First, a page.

Remembering Viktor Kortschnoi (23 March 1931 – 6 June 2016)

by André Schulz
3/23/2021 – Viktor Kortschnoi is a phenomenon. He started his chess career in 1943 when he joined the Pioneer Palace in Leningrad and played until his death in 2016 when he was confined to a wheelchair. Today Kortschnoi would have celebrated his 90th birthday. | Photo: De Telegraaf via David Llada

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Viktor Kortschnoi was born in Leningrad on 23 March 1931. He was ten years old when the German Wehrmacht started its siege of the city that lasted 872 days (from 8 September 1941 to 27 January 1944), and in which more than one million civilians were killed, mainly from starvation. A large part of Kortschnoi's family died but he managed to survive.

In 1943, Kortschnoi had joined the Leningrad Pioneer Palace where Abram Model, Andrei Batuyev and Vladimir Zak became his first chess teachers. And if you want to get an idea of Kortschnoi's enormous achievement as a chess player, the best place to look is the Mega Database. The first surviving games by Kortschnoi in the Mega Database date from 1945, including a simultaneous game against Ragozin.

Mega Database 2021

The ChessBase Mega Database 2021 is the premiere chess database with over 8.4 million games from 1560 to 2020 in high quality.

In 1947 and 1948, Kortschnoi won the USSR Junior Championship, and in 1951, he was awarded the distinction of "Master of Sports".

In 1952, Kortschnoi played in the final of the USSR Championships and established himself as one of the best players of the country. In the 1954 Championships he was already playing for the title but in the end shared second place with Mark Taimanov, while Yury Averbakh won the tournament. But in 1960, 1962 and 1964, Kortschnoi won the title.

In 1954 Kortschnoi became an International Master and in 1956 an International Grandmaster. Kortschnoi belonged to the privileged circle of players who were allowed to play in tournaments abroad and who received a monthly salary from the state.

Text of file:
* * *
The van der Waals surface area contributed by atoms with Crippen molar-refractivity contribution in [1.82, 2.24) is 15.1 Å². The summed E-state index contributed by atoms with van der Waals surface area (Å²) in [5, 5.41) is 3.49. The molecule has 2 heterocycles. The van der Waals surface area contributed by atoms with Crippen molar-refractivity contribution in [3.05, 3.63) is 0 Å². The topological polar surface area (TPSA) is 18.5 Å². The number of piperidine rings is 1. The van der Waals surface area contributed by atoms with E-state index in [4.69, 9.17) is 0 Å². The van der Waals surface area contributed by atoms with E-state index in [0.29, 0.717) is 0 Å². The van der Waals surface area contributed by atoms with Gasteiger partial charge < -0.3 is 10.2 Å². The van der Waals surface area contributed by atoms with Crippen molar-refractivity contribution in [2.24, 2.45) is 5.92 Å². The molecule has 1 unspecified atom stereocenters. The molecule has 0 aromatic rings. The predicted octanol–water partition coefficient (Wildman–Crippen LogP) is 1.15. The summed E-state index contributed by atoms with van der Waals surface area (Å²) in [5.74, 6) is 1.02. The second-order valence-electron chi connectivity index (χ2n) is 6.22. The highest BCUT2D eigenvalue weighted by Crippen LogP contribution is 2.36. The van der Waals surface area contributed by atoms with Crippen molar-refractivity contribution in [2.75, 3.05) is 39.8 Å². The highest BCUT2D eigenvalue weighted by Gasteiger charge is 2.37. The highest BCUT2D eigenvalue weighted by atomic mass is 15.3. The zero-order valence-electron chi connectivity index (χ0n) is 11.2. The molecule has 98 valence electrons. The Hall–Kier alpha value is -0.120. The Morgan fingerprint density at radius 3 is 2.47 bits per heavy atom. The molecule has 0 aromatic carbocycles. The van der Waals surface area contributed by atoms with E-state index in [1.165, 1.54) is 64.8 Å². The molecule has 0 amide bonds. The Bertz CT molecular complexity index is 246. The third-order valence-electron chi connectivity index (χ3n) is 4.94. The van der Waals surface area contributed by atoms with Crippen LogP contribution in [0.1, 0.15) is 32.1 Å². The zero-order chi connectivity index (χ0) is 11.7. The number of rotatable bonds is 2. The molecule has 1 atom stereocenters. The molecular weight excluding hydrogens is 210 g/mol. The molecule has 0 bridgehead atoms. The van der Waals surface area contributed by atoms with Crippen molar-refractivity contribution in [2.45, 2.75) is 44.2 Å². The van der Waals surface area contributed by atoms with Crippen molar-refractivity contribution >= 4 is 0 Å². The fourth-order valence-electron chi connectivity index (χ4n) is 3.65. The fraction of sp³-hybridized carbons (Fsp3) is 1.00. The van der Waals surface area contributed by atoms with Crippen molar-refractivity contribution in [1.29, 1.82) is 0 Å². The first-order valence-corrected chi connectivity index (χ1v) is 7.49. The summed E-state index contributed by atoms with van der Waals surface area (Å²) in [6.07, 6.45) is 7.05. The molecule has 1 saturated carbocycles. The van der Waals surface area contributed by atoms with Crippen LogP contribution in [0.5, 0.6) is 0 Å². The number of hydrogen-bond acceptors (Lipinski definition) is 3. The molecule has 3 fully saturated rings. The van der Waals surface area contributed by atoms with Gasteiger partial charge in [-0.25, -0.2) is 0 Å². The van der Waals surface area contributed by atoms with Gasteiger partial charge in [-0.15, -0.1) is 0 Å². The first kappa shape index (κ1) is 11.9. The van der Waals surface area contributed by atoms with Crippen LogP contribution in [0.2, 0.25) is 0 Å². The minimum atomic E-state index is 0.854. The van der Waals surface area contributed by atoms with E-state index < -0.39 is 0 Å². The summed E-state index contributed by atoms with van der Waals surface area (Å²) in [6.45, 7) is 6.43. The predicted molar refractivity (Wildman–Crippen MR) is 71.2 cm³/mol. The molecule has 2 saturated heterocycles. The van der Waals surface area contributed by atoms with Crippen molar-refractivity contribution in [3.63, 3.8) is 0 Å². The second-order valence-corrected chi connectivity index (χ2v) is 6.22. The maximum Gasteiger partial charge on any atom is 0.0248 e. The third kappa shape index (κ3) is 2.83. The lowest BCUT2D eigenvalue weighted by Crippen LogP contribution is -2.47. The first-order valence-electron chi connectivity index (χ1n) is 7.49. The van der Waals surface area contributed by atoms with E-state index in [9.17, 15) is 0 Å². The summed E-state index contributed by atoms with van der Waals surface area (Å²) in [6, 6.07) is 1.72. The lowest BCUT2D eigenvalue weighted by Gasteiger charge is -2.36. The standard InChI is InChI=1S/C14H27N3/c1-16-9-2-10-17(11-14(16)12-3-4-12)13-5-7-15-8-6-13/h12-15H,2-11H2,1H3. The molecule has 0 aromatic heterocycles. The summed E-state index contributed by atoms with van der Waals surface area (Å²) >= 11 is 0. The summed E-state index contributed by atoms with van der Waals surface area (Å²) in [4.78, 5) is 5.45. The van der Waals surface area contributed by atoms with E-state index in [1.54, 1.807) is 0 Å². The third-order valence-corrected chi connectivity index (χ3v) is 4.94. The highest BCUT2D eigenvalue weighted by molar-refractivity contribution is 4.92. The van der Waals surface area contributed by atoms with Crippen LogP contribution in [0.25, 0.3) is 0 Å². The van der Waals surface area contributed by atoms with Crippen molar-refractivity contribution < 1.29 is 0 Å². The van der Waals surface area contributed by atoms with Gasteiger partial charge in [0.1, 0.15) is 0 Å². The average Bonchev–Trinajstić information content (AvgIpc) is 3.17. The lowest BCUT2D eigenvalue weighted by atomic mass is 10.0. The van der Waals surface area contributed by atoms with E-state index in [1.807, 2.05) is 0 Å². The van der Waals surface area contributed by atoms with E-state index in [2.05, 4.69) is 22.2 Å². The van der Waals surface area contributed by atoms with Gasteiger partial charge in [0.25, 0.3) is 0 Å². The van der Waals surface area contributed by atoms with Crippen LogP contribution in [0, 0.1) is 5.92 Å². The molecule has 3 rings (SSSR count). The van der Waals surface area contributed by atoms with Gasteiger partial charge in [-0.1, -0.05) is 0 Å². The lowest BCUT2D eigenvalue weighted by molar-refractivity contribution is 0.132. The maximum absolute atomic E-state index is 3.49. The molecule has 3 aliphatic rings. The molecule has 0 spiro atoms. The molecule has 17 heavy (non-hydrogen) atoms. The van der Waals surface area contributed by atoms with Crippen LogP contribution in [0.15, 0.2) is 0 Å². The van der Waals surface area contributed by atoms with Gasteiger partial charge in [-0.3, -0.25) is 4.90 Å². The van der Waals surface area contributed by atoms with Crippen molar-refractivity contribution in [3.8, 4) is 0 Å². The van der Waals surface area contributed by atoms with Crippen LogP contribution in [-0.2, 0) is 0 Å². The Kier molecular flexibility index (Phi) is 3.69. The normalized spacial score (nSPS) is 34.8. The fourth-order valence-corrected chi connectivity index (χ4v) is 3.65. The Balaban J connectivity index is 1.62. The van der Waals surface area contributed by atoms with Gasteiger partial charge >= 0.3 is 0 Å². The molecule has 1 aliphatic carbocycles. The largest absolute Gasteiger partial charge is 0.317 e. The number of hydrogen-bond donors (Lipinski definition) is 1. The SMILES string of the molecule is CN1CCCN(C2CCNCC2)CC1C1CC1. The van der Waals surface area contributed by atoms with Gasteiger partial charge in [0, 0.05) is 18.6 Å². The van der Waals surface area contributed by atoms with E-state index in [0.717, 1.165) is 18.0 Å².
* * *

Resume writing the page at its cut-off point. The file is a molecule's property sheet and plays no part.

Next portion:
The statistician Jeff Sonas, who in 2004 tried to evaluate the achievements of historical chess players by calculating historical Elo-ratings, sees Kortschnoi in 12th place in his "eternal world ranking list", which, however, only extends to 2004. But according to Sonas in 1965 Kortschnoi was the world's number one.

Kortschnoi's score against the World Champions of his time is impressive:

Botvinnik: 4 games, =
Smyslov 22 games, -2
Michail Tal 48 games, +6
Petrosian 70 games, +1
Spassky 79 games, +8
Fischer 10 games, =
Karpov 121 games, -18
Kasparov 41 games, -15

Michail Tal was one of the players, against whom Kortschnoi scored particularly well, especially when Tal was still young. After all, Tal was happy to sacrifice and Kortschnoi was happy to take material – and to keep it. The following game, which Kortschnoi himself annotated for the tournament bulletin is a typical example.


But why did Kortschnoi never become World Champion? For more than 30 years (!) he almost always made it to the qualifying stages for the World Championship, but always failed to reach the very top.

In 1962 Kortschnoi qualified for the Interzonal Tournament and then for the Candidates Tournament in Curacao, which was won by Petrosian while Kortschnoi finished fifth. There was plenty of intrigue among the top players in the Soviet Union, and while some had good connections to influential officials, others did not. Kortschnoi had none. In 1965, however, he joined the Communist Party to improve his chances to fight for the title.

Another reason for Kortschnoi's uneven performances might have been health-related. He was  a heavy smoker, which had a negative effect on his fitness and health. Kortschnoi also regularly suffered from stomach problems, perhaps due to stomach ulcers.

Kortschnoi failed to qualify for the 1964 Interzonal Tournament in Amsterdam but in 1967 he finished second behind Larsen at the Interzonal Tournament in Sousse and qualified for the Candidate Matches, where he won against Reshevsky and Tal but the lost against Spassky in the finals. Spassky then dethroned Petrosian in 1969 and became World Champion.

In 1970, Kortschnoi won his fourth Soviet Championship after winning it in 1960, 1962 and 1964. He had lost his long-time coach Semyon Furman to Anatoly Karpov, but found a good replacement in Gennadi Sosonko.

In the following candidate cycle Kortschnoi was seeded as candidate finalist from the previous cycle. He won against Geller in the quarter-finals, but lost the semi-final match against Petrosian. Allegedly this match was arranged or there were instructions "from above", as Petrosian was given better chances in a match against Fischer. Petrosian indeed played against Fischer in Buenos Aires 1971 but suffered a bitter defeat.

In 1973 Kortschnoi won the Interzonal Tournament in Leningrad and again qualified for the Candidates Matches. With victories over Henrique Mecking and Tigran Petrosian he reached the final, where he lost to Karpov. Since Fischer refused to defend his title in a match, Karpov became World Champion.